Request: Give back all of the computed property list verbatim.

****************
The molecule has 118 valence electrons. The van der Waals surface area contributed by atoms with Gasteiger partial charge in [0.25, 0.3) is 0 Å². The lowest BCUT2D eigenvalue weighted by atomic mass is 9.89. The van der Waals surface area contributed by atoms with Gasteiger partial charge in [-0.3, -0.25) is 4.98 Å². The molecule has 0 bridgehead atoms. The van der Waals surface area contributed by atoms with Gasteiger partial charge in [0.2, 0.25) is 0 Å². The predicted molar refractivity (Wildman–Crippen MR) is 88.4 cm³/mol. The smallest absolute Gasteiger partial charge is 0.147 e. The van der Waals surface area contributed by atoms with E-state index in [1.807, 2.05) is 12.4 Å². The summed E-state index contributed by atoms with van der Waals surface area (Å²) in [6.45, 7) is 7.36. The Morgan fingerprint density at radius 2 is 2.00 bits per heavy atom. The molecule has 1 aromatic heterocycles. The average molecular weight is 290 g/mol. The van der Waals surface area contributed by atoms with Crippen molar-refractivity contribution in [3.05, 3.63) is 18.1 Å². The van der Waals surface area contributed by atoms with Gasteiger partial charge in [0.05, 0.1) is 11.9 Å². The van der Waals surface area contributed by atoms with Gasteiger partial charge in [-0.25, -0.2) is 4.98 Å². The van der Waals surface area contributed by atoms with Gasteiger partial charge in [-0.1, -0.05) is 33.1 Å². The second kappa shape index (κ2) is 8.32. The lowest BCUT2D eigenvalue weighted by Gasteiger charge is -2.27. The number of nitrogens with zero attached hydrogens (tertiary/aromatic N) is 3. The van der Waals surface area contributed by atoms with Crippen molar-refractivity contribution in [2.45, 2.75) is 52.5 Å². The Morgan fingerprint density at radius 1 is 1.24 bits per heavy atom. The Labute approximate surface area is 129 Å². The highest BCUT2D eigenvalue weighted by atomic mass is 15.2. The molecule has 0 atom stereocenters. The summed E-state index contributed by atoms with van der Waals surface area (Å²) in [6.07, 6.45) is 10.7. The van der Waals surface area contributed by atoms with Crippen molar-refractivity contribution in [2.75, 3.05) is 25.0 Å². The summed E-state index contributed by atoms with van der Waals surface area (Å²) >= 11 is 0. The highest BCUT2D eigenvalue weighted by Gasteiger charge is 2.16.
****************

The molecule has 118 valence electrons. The van der Waals surface area contributed by atoms with Gasteiger partial charge in [0.25, 0.3) is 0 Å². The lowest BCUT2D eigenvalue weighted by atomic mass is 9.89. The van der Waals surface area contributed by atoms with Gasteiger partial charge in [-0.3, -0.25) is 4.98 Å². The molecule has 0 bridgehead atoms. The van der Waals surface area contributed by atoms with Gasteiger partial charge in [0.2, 0.25) is 0 Å². The predicted molar refractivity (Wildman–Crippen MR) is 88.4 cm³/mol. The smallest absolute Gasteiger partial charge is 0.147 e. The van der Waals surface area contributed by atoms with E-state index in [1.807, 2.05) is 12.4 Å². The summed E-state index contributed by atoms with van der Waals surface area (Å²) in [6.45, 7) is 7.36. The Morgan fingerprint density at radius 2 is 2.00 bits per heavy atom. The molecule has 1 aromatic heterocycles. The average molecular weight is 290 g/mol. The van der Waals surface area contributed by atoms with Crippen molar-refractivity contribution in [3.05, 3.63) is 18.1 Å². The van der Waals surface area contributed by atoms with Gasteiger partial charge in [0.05, 0.1) is 11.9 Å². The van der Waals surface area contributed by atoms with Gasteiger partial charge in [-0.25, -0.2) is 4.98 Å². The van der Waals surface area contributed by atoms with Gasteiger partial charge in [-0.1, -0.05) is 33.1 Å². The second kappa shape index (κ2) is 8.32. The lowest BCUT2D eigenvalue weighted by Gasteiger charge is -2.27. The number of nitrogens with zero attached hydrogens (tertiary/aromatic N) is 3. The van der Waals surface area contributed by atoms with Crippen molar-refractivity contribution in [2.45, 2.75) is 52.5 Å². The Morgan fingerprint density at radius 1 is 1.24 bits per heavy atom. The Labute approximate surface area is 129 Å². The highest BCUT2D eigenvalue weighted by atomic mass is 15.2. The molecule has 0 atom stereocenters. The summed E-state index contributed by atoms with van der Waals surface area (Å²) in [6.07, 6.45) is 10.7. The van der Waals surface area contributed by atoms with Crippen molar-refractivity contribution in [2.75, 3.05) is 25.0 Å². The summed E-state index contributed by atoms with van der Waals surface area (Å²) >= 11 is 0. The highest BCUT2D eigenvalue weighted by Gasteiger charge is 2.16.